Therefore, in our social-mediated world, “connected customers are the best customers: They have a broad set of experiences, provide valuable feedback, and are engaged in greater variety of channels,” whether that be via smartphone, landline Internet, or even phone.

Then, Chase shared a key insight of the Marriott customer base: “If you take a look at your customer base and you abstract out their future value, I bet you’d find something: The broader the set of purchases and channels they engage with, the greater their future value!”

Therefore, Marriott’s Smarter Commerce evolution has been to focus on engaging the “connected” consumer to drive increased demand by delivering relevant messages to them, providing appropriate and relevant service, and also by recognizing milestones in the relationship (through points award programs and the like).

“If you do a good job of it,” Chase observed, “the customer will be more likely to come back. Thinking about the outcome (coming back), as opposed to the method (the marketing or service), is what will help keep you focused.”

With that, Chase left the IBM Smarter Commerce Global Summit audience with some actionable “to dos”:

1. Marketing should focus on WHAT to do — the IT organization should focus on HOW to do it

2. Focus on positive customer outcomes

3. Measure results, refine, and revise.

If you do those things, Chase concluded, you’ll realize some key lessons learned that will provide long-term customer connections and a roadmap for success that will fit your culture for years to come.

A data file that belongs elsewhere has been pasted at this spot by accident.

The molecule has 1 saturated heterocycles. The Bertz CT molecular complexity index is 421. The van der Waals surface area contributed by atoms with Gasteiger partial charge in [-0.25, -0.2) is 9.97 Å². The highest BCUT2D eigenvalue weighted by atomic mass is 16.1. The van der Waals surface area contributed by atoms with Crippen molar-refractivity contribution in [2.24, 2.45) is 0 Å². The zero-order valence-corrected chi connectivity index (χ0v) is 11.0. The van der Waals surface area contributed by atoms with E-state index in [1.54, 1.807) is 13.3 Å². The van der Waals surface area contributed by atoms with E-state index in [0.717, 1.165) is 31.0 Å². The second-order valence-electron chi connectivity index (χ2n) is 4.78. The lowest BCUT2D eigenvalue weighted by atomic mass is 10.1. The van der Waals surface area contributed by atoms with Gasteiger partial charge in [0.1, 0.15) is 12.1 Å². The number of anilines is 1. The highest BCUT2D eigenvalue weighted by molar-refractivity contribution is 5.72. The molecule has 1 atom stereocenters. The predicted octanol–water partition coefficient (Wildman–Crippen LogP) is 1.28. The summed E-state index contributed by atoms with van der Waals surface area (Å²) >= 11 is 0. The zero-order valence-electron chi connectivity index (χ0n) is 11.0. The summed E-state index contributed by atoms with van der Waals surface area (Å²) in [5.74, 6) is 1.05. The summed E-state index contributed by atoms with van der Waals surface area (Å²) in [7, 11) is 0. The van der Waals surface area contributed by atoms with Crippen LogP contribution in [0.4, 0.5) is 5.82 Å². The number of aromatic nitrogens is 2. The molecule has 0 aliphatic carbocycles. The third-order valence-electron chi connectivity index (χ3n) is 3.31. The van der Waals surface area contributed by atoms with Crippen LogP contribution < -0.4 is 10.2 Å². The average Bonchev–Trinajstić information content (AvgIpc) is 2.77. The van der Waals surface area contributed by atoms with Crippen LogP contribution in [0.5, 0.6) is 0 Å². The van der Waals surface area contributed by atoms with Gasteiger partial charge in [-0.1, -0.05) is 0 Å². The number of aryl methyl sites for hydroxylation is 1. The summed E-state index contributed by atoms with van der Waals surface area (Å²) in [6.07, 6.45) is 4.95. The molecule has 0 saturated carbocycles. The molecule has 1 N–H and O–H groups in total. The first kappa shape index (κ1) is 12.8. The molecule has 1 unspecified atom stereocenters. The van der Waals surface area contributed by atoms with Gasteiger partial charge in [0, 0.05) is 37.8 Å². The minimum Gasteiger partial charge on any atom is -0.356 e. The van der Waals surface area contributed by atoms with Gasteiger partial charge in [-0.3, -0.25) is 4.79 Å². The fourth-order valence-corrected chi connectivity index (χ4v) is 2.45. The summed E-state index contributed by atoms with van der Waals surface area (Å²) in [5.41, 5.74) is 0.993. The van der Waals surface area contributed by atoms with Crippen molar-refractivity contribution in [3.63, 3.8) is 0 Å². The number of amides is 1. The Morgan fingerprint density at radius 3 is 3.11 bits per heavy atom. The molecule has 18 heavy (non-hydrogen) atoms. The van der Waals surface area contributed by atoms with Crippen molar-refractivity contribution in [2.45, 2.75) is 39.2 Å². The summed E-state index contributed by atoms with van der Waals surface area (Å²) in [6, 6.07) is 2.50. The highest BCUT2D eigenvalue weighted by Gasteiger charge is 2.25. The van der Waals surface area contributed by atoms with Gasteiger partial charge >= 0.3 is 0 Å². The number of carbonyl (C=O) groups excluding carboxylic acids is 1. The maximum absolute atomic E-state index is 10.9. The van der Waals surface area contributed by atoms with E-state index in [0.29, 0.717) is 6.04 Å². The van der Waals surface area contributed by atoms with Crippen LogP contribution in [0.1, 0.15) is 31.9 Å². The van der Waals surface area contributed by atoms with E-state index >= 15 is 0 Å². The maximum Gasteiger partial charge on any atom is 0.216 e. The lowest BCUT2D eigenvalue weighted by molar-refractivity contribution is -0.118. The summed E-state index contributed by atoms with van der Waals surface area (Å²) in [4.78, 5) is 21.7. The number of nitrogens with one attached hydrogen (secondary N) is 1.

Making A List, Checking It Twice

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Dr. Atul Gawande's "Checklist Manifesto" makes a compelling argument for making that list and checking it twice, even in the most expert of white collar professions.

I’m a big fan of checklists.

I’ve been attempting to properly drink the Robert David Allen Getting Things Done Kool-Aid for a couple of  years now.

Inherently, I think knowledge workers like myself have to find improved ways of managing their time, projects, responsibilities, etc., and I’ve discovered that even the most basic and mundane checklist (whether or not you use GTD methodology) increases my productivity and helps me maintain my sanity.

At minimum, I feel as those it’s helpful in offsetting whatever Alzheimherish proclivities I may be developing.

But checklists aren’t just limited to personal productivity.  They’re also a great way to share and implement knowledge, often in the most dire and life-altering of circumstances.

Just ask Atul Gawande, author of The Checklist Manifesto: How to Get Things Right, a 2009 tome on how checklists can assist even the most modern of professionals in its approach to providing a disciplined adherence to essential procedures “by ticking them off a list,” often preventing fatal mistakes and corner cutting.

As Publisher’s Weekly observed in its own review of the book, Gawande examined checklists across a wide range of industries, including aviation, construction, and investing, along with his own medical profession, and was able to demonstrate that even the most simply mandated checklists (hand washing in hospitals) dramatically reduced hospital-caused infections and other complications.